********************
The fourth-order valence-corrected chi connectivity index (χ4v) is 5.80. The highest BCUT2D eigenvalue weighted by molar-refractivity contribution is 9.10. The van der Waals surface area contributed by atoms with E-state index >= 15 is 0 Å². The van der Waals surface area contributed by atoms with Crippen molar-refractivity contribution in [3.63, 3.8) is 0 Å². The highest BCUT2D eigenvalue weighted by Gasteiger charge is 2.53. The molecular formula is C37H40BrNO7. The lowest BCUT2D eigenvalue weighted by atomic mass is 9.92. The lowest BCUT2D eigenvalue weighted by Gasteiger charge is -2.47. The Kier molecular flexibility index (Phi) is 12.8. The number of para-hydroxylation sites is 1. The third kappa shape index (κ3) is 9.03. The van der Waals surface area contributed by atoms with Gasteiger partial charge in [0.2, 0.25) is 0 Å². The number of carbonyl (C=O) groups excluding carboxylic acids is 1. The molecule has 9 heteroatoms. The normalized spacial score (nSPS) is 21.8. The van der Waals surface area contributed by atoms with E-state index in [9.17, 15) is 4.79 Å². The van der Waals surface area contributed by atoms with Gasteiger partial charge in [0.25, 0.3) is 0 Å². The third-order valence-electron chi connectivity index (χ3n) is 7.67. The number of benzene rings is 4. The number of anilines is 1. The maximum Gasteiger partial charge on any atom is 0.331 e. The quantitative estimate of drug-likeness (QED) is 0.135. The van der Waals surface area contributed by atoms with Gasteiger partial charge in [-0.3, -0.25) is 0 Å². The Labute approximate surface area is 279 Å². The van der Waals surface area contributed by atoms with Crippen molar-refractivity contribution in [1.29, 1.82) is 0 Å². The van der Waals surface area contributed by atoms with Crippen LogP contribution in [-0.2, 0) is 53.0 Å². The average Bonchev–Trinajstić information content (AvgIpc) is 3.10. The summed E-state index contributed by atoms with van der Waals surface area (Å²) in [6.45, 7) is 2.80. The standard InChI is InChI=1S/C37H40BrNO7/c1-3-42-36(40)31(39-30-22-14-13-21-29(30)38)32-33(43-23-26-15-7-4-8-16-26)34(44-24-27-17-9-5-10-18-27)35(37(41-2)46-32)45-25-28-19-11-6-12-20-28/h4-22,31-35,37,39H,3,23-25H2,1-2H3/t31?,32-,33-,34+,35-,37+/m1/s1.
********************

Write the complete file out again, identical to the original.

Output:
The fourth-order valence-corrected chi connectivity index (χ4v) is 5.80. The highest BCUT2D eigenvalue weighted by molar-refractivity contribution is 9.10. The van der Waals surface area contributed by atoms with E-state index >= 15 is 0 Å². The van der Waals surface area contributed by atoms with Crippen molar-refractivity contribution in [3.63, 3.8) is 0 Å². The highest BCUT2D eigenvalue weighted by Gasteiger charge is 2.53. The molecular formula is C37H40BrNO7. The lowest BCUT2D eigenvalue weighted by atomic mass is 9.92. The lowest BCUT2D eigenvalue weighted by Gasteiger charge is -2.47. The Kier molecular flexibility index (Phi) is 12.8. The number of para-hydroxylation sites is 1. The third kappa shape index (κ3) is 9.03. The van der Waals surface area contributed by atoms with Gasteiger partial charge in [0.2, 0.25) is 0 Å². The number of carbonyl (C=O) groups excluding carboxylic acids is 1. The molecule has 9 heteroatoms. The normalized spacial score (nSPS) is 21.8. The van der Waals surface area contributed by atoms with E-state index in [9.17, 15) is 4.79 Å². The van der Waals surface area contributed by atoms with Gasteiger partial charge in [0.25, 0.3) is 0 Å². The third-order valence-electron chi connectivity index (χ3n) is 7.67. The number of benzene rings is 4. The number of anilines is 1. The maximum Gasteiger partial charge on any atom is 0.331 e. The quantitative estimate of drug-likeness (QED) is 0.135. The van der Waals surface area contributed by atoms with Gasteiger partial charge in [-0.3, -0.25) is 0 Å². The Labute approximate surface area is 279 Å². The van der Waals surface area contributed by atoms with Crippen molar-refractivity contribution in [1.29, 1.82) is 0 Å². The van der Waals surface area contributed by atoms with Crippen LogP contribution in [-0.2, 0) is 53.0 Å². The average Bonchev–Trinajstić information content (AvgIpc) is 3.10. The summed E-state index contributed by atoms with van der Waals surface area (Å²) in [6.45, 7) is 2.80. The standard InChI is InChI=1S/C37H40BrNO7/c1-3-42-36(40)31(39-30-22-14-13-21-29(30)38)32-33(43-23-26-15-7-4-8-16-26)34(44-24-27-17-9-5-10-18-27)35(37(41-2)46-32)45-25-28-19-11-6-12-20-28/h4-22,31-35,37,39H,3,23-25H2,1-2H3/t31?,32-,33-,34+,35-,37+/m1/s1.